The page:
These conversations are intended to start, rekindle or grow our relationship. I welcome conversation on fine beverages, content strategy, user experience, front end web development, community development, social media, content management, marketing, movies, music pretty much anything. Though, I know next to nothing about sports, cars (though I like them), or US politics.

Let's Have a Conversation

September 4, 2014

Running Headlong After Each New Thing that Lights Me Up

September 4, 2014

I just finished Ryan Holiday's book, Growth Hacker Marketing. While I was reading it I found myself excited by the notion of tossing out old ways of Marketing. I was thinking, "I could do this. This sounds awesome! I'll start tomorrow." Then I realized I've been here before.

Since 2012, I've been on a quest for new and interesting aspects of the work I do—new ways of doing things I already do, or perhaps, new things to do altogether. I am not talking about finding a new job, but rather, finding new ways I can bring new ideas and new value what I am already doing.

I get into a new topic after reading some amazing book or watching a talk that lights me up and I want to run headlong into the subject. I want to be that subject. I've gone so far as to change my title at work a couple of times or, at the very least, get on a kick for doing exactly what I just read. Tthis applied learning has it's benefits. It clearly highlights that I am driven by learning new things.

I've dived head first into a number of fascinating topics including Content Strategy, Digital Strategy (which I think I am most aligned with), Content Marketing, User Experience, Customer Experience (something related to UX but more a holistic Marketing thing). Of course these are all related to Marketing, communications and creating great experiences.

The realization that I grab hold of the latest thing to blow my mind, doesn't make me upset (though it is a little embarrassing). The key lesson here is to take what I learn from it, combine it with all the other stuff that's come before and apply it.

So, today I am really into Growth Hacking1. I am not going to change my title on any of my social bios but I am going to change some of the things I was doing yesterday—and all future yesterdays—until I jump onto another topic that lights me anew.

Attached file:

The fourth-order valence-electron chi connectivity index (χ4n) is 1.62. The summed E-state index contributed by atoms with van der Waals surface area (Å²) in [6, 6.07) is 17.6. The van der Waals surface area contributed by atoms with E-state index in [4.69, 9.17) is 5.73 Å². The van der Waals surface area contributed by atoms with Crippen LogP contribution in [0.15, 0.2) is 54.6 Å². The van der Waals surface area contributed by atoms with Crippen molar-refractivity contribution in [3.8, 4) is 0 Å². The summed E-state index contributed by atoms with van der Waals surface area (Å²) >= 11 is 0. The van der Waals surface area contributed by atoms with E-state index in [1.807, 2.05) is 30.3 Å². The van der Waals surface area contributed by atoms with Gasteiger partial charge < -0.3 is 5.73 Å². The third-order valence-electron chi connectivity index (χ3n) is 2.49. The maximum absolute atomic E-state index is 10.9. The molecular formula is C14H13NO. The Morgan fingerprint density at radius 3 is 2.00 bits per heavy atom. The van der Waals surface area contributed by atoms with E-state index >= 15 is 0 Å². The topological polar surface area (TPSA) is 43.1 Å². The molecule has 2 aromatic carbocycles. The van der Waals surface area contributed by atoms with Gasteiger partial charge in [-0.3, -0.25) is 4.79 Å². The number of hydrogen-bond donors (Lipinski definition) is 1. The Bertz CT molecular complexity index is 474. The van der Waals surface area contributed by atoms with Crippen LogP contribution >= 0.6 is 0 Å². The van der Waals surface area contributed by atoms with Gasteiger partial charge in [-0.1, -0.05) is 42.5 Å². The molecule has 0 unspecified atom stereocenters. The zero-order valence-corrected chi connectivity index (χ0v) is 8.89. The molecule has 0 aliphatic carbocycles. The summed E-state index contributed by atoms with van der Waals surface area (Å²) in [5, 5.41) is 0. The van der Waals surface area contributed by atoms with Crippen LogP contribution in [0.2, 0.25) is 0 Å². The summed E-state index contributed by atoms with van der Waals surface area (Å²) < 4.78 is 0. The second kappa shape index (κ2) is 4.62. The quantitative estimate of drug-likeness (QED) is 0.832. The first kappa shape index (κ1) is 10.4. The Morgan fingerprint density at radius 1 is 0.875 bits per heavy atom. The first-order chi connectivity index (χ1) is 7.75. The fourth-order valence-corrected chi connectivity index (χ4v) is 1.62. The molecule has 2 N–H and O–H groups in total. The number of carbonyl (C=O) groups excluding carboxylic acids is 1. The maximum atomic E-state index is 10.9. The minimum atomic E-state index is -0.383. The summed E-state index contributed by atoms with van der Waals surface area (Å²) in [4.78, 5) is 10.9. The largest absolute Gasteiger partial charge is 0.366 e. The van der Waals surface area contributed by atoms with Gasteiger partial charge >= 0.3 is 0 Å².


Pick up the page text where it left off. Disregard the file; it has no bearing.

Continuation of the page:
Image license: Ryan M

1Before I heard Ryan on a podcast talking about the book and reading the book, I was very turned off by what I thought was Growth Hacking. This was based on the many Marketing-morons who didn't really get it but were spouting about it on Twitter.

September 2, 2014

Feeling Great by Completing Unfinished Projects

September 2, 2014

Over the Labour Day weekend, I completed some home repair projects that have lingered unfinished—some for years. I installed two ceiling fixtures and two wall sconces. I installed the crown moulding in the downstairs powder room. I hung a wall mount for one of the TVs and removed an unused TV from the family room.

Having any of these projects completed was a small accomplishment. Each completed project compounded the feeling of accomplishment and made me want to find other projects to get done. I've got a taste and now I am craving more 'completes'.

When you let things slip or go unfinished, the first step is to face restarting. Don't imbue the tasks with bad feelings of not finishing in the first place. Start unfinished projects as new and untarnished. Complete them and feel great. Repeat. Repeat.

September 2, 2014

Tearing off the Bandage

September 2, 2014

For nearly a year I've looked at the last blog post I wrote. I'd come to the front page and see the image I chose for it and think, "I need to post something here." Still, I never did.

I felt bad I let so much time pass. I felt I had nothing to say. I felt my ideas were stupid. I felt guilty because it was really procrastination keeping me from sharing my thoughts and ideas.

Today, I am tearing off the bandage.

September 13, 2013

Growth and Development for Personal and Professional: An Exploration

September 13, 2013

Recently, I have been mulling on the idea of personal and professional growth and how it relates to career and business.

First, here are a couple things that have contributed to this line of thought:

Dharmesh Shah from Hubspot on Hubspot's culture:

One of the core tenets of HubSpot culture is that we want to increase individual market value. In other words, we want someone’s currency to have risen higher at HubSpot than any other place they could have gone.

And, a tweet from Amber Naslund:

Here are four notions I am working through for upcoming posts/explorations:

  • We are a risk if we are the same person, with the same views and same skills we had when we started. Businesses that do not make room for their people to grow are at risk. Do you see this as true?
  • We must prioritize our own projects to give it the attention it deserves and remove the distraction of it's pull. If we can move it forward, we can focus more fully on our other obligations. What are your views on this?
  • Do we have a responsibility to grow professionally and as people? For ourselves and for the people who we work with or for? What do you think?